Tuesday, November 1, 2011

Episodic Game vs. Episodic Show

Still dealing with a power outage at home, but a trip in to work to recharge the phones is giving me a bit of time at a laptop so I can at least have a small post today. The topic for the day was inspired by discussion of how many of our favorite heroes (Batman, the Supernatural boys, etc) adventures end versus how games end. Most importantly in how things all come to a head. So, for today, I want to talk about that with the hopes of maybe finding a way to fix it, or just pointing out a pitfall a GM may fall into.
The TV Show Ending
In a lot of TV shows the ending can be a bit lackluster from time to time. The main character of the show doesn't necessarily cause events to come to a close as much as they just happen to be there when it does happen. The villain goes nuts and causes their contraption to blow up, meaning Batman just has to escape; some angel drops in and saves Sam and Dean from the demon in question; or two villains take each other out in a blaze of glory. These endings are often cinematic, but they have problems when being implemented in a game. Let's look at a few.

Out Of The Players' Hands
This is the big one to be aware of. A lot of these endings, by definition, are out of the players' hands. When that happens, the players can feel robbed or cheated of the ending that they think they deserved. They may also feel that the adventure was on rails, and thus that nothing they did had any impact - even if they were instrumental in why things played out this way.

But Why?
Why is this the feeling that comes across? Directly because the player doesn't have a direct impact on the ending. Even if they brought the person in who wrapped things up, they may feel upstaged by the NPC.   Some players may be ok with this, but a lot of people will feel robbed. It is part of the basic psychology between being the human directly involved, and being a human consuming a story - or being a part of the story. Even in those stories the character involved often feels unfulfilled with the ending, and that is something your players are going to feel when this happens.

How To Fix?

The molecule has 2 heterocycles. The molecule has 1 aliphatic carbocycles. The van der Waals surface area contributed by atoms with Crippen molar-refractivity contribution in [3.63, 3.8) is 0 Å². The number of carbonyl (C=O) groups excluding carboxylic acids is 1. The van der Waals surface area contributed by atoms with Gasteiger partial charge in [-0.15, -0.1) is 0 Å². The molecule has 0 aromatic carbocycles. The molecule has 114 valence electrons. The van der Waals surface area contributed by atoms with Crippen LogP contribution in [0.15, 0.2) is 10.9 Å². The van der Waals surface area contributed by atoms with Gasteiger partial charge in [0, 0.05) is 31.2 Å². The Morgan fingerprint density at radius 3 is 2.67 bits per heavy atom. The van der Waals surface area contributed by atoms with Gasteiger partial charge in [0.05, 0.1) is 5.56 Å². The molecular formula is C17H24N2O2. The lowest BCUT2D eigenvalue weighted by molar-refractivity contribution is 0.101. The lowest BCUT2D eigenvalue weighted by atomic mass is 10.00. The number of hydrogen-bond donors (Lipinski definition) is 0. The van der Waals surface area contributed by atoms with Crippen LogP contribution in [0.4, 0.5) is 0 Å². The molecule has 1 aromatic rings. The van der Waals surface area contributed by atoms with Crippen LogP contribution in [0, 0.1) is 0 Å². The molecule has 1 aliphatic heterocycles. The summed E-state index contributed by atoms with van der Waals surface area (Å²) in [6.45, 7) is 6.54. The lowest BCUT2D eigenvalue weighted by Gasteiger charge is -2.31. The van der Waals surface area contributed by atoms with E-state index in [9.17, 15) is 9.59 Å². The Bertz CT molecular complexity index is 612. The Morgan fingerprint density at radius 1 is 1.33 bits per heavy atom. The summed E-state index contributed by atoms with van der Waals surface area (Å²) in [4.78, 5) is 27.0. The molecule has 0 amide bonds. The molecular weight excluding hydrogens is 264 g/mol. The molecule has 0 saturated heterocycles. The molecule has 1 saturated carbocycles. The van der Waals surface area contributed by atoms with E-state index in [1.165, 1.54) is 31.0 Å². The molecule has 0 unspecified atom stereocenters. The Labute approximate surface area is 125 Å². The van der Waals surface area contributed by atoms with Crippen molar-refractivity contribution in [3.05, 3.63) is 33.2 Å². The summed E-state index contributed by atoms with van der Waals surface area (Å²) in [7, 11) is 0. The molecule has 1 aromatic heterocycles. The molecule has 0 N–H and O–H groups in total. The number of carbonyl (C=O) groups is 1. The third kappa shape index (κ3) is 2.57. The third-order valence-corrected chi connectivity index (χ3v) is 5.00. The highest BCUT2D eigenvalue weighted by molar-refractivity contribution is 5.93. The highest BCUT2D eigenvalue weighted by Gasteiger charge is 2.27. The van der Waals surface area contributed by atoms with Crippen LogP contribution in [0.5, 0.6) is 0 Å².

I'm not so sure how to fix this, but the best way would be to give your players a key hand in what happens. Even if it isn't the big fix that solves things, if it is a pivotal part it can be enough. Play up their role and show how much it matters. More importantly though, give them closure. A satisfying ending can make up for a lot unfulfilled longings.


  1. Thanks for overcoming the hurdles to posting, and getting in a thought-provoker! One way to fix it is try an have the PCs have something at stake in the story. If they're investigating a crime, perhaps it was committed against them directly. Or, if there is evidence of weird phenomena, then one of the PCs is haunted by odd visions or compulsions.

    Batman fights crime because of what happened to his family. Why do the PCs engage in stories? When you're crafting encounters, look for hooks in the PCs backgrounds or in the in-game history that you can use to tie the PCs in.

    Then, when you hit resolution, make them earn it! They find the missing amulet, but only if they solve the riddle-spell set to self destruct the thief's lair. They end the haunting visions, but only if they locate the gibbering mouther that has oozed into the wall of the inn they've been using as a base.

  2. One way could be to have the PCs make it possible for the NPC to act. The NPC can be powerful but needs their help to be free to act. "You have to get the crowd out of here before I can do this!"